On a brisk October morning, Peggy and Pat Thomas usher their son, Paul, out the front door of their two-bedroom house. Peggy reminds Paul about an upcoming doctor's appointment. She bends over to retie his right shoe and asks if he needs any pocket money.
At 6:30 a.m., a small bus pulls into the driveway and, with a half-hug goodbye, Paul clambers aboard and settles into a window seat. His hour-long ride will take him from Uniontown to Henderson for his part-time job at Old National Bank, where he's worked as a greeter for 17 years.
Peggy presses a warm cup of coffee into her hands as the bus disappears down the street.
"When Paul was born," she says. "We just never thought he would live."
*** In a filing cabinet at the Hugh Edward Sandefur Training Center sits an inch-thick binder of medical papers pertaining to Paul Thomas.
The most recent record describes the bubbly 51-year-old in a neat, cursive paragraph. "His diagnosis is mild mental retardation. He monitors his sugar intake due to being diabetic."
But the expressive man out on Sandefur's workshop floor joking around with the other disabled adults enrolled in the center's job program doesn't seem to notice his limitations. He chats about an upcoming Special Olympics bowling tournament. He teases friends. Sometimes he finds himself sucking his right thumb and quickly lets his hand drop.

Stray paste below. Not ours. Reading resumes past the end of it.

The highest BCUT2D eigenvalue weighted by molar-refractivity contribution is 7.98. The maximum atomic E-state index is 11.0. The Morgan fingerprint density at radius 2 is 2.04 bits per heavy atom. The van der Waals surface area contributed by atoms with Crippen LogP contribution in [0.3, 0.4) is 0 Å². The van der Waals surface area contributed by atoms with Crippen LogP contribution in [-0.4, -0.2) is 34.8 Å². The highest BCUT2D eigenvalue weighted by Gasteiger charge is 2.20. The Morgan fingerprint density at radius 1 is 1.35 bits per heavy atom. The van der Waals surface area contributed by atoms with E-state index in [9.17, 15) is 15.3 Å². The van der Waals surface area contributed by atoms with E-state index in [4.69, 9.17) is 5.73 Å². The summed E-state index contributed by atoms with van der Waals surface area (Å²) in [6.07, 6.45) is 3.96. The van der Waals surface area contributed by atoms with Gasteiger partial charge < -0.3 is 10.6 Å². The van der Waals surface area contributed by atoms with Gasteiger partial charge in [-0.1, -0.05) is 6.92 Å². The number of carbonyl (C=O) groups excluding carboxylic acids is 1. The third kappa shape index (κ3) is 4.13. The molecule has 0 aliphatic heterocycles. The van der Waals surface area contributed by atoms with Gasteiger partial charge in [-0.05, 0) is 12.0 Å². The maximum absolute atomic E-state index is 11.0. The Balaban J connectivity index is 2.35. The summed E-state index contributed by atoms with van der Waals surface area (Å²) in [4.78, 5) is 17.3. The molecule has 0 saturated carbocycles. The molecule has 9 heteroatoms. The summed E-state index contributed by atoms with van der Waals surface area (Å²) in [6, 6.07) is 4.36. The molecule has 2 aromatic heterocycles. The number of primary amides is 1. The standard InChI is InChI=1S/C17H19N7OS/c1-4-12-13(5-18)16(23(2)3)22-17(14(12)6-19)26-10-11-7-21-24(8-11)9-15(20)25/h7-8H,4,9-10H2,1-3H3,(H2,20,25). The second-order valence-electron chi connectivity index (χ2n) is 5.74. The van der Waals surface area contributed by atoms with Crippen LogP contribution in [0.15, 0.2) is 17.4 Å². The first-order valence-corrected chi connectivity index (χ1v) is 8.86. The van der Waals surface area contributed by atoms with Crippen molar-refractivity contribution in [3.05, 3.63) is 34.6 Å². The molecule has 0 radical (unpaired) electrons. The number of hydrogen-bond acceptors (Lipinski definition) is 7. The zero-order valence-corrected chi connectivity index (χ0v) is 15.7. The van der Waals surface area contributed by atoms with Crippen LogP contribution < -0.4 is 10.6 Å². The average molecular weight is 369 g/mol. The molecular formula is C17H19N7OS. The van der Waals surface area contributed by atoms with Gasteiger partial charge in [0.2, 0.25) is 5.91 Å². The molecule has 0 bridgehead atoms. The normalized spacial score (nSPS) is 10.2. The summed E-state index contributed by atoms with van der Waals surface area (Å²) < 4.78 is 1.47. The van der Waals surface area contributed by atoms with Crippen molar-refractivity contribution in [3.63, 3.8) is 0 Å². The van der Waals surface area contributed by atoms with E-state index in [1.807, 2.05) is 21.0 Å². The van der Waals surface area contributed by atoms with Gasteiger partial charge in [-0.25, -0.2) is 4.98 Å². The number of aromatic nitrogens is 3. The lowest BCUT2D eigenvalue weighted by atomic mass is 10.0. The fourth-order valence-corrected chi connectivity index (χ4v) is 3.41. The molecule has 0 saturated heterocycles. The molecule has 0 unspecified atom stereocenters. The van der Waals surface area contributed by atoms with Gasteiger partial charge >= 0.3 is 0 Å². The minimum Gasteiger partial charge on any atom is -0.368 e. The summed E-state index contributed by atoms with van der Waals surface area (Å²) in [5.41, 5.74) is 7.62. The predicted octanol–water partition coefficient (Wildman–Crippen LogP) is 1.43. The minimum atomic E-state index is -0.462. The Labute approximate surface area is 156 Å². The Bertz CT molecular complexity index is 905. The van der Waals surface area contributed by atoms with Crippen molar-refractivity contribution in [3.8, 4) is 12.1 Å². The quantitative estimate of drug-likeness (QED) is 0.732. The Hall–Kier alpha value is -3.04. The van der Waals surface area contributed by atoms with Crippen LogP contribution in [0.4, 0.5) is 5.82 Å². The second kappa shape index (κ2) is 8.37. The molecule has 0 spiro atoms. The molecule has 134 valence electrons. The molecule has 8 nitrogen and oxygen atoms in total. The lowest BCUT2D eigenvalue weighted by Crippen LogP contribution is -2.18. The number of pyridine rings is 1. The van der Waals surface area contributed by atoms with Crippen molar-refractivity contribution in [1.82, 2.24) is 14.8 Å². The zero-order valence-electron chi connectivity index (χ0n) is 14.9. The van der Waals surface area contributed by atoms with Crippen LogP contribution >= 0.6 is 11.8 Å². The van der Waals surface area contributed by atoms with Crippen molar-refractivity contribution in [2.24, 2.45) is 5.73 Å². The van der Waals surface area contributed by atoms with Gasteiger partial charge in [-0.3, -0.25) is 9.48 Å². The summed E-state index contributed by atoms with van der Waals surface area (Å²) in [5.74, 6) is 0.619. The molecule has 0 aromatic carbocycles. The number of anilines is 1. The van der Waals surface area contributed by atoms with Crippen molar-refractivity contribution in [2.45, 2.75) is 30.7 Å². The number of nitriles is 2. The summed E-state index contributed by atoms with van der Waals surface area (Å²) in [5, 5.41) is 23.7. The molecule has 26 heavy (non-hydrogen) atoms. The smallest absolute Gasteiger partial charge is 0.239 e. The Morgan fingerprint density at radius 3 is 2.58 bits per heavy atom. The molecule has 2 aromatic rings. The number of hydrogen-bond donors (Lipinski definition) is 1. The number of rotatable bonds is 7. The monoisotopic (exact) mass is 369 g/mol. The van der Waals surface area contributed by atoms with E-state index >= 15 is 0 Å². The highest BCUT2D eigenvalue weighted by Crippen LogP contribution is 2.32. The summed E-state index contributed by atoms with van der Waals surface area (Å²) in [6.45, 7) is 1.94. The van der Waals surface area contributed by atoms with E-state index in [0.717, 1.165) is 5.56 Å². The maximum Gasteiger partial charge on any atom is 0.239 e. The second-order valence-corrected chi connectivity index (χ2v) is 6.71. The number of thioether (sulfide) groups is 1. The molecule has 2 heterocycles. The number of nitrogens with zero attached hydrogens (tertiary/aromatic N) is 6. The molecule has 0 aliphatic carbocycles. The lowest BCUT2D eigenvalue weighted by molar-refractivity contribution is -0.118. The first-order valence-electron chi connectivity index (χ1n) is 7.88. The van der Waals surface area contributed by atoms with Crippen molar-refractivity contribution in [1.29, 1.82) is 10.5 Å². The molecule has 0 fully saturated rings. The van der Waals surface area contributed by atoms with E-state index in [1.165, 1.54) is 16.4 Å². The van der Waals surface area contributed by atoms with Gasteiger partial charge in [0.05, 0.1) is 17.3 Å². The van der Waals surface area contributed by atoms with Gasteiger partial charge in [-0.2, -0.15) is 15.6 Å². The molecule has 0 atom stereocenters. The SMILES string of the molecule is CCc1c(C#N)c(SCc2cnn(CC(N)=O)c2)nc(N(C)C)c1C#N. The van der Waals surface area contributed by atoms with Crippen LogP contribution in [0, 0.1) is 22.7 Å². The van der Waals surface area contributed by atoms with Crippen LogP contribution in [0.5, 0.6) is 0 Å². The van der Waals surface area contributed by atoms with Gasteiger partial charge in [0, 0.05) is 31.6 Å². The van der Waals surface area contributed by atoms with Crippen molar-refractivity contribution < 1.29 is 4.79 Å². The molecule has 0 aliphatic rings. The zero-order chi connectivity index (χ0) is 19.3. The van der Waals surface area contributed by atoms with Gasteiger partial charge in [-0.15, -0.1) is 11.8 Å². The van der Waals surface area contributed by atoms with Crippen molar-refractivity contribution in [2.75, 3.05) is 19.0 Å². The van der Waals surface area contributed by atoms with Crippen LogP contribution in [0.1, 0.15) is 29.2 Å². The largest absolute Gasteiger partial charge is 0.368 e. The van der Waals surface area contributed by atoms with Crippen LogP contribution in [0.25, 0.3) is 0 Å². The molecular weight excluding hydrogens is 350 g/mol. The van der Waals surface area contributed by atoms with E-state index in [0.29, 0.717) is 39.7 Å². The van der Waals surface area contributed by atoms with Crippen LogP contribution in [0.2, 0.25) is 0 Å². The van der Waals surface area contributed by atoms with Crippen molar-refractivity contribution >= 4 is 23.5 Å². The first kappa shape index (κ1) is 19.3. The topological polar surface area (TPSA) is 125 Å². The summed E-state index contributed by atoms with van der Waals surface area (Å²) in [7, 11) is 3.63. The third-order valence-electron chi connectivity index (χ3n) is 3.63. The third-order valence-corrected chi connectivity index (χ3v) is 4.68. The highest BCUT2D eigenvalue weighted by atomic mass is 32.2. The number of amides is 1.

A slew of medications keep him going. Isosorbide for chest pains. Metoprolol for high blood pressure. Metformin for diabetes. He washes them down with diet cranberry juice early each morning before his mother sets out his breakfast.
"He was a mess for a while," Peggy says. "For years, I had to keep an eye on him constantly."
But he learned to walk at age 5, started working at Sandefur at age 17, learned to read at age 30. He took up cooking classes and art classes. Peggy started letting him take the bus alone. He goes to Henderson Community College once a week to work on his handwriting
"I got him into every kind of program I could," Peggy says. "I had to turn him loose to see what he could do."
One day, Paul came home fuming. He asked his older sister Karen what the word "retarded" meant. She told him that it meant he is beautiful.
In Paul's mind, he doesn't suffer from handicaps. He can do anything that anyone else can do. When he gets his degree, he says, he's going to apply to be president at Old National Bank. Peggy says they let him keep thinking that.
"He's reaching his full potential," she says. "That's what a lot of love for a child will do."